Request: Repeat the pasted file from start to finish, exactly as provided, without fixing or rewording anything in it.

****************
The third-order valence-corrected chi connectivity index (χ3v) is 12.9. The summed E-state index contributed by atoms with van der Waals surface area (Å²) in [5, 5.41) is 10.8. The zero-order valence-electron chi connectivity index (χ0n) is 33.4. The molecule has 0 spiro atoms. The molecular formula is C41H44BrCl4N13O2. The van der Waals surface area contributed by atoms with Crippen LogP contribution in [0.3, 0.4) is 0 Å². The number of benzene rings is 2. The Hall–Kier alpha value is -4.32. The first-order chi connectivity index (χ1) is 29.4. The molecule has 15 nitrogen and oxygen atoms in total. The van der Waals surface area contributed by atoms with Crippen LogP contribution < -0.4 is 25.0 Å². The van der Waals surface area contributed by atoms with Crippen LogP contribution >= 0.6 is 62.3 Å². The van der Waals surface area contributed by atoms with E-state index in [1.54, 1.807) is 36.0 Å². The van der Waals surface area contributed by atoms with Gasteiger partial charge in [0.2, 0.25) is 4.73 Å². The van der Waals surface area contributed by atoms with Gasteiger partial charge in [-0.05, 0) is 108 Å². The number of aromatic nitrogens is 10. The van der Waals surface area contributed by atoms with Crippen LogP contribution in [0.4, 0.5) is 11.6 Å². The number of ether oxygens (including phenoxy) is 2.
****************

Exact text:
The third-order valence-corrected chi connectivity index (χ3v) is 12.9. The summed E-state index contributed by atoms with van der Waals surface area (Å²) in [5, 5.41) is 10.8. The zero-order valence-electron chi connectivity index (χ0n) is 33.4. The molecule has 0 spiro atoms. The molecular formula is C41H44BrCl4N13O2. The van der Waals surface area contributed by atoms with Crippen LogP contribution in [0.3, 0.4) is 0 Å². The number of benzene rings is 2. The Hall–Kier alpha value is -4.32. The first-order chi connectivity index (χ1) is 29.4. The molecule has 15 nitrogen and oxygen atoms in total. The van der Waals surface area contributed by atoms with Crippen LogP contribution < -0.4 is 25.0 Å². The van der Waals surface area contributed by atoms with Crippen LogP contribution >= 0.6 is 62.3 Å². The van der Waals surface area contributed by atoms with E-state index in [1.54, 1.807) is 36.0 Å². The van der Waals surface area contributed by atoms with Gasteiger partial charge in [0.2, 0.25) is 4.73 Å². The van der Waals surface area contributed by atoms with Gasteiger partial charge in [-0.05, 0) is 108 Å². The number of aromatic nitrogens is 10. The van der Waals surface area contributed by atoms with Crippen LogP contribution in [0.4, 0.5) is 11.6 Å². The number of ether oxygens (including phenoxy) is 2.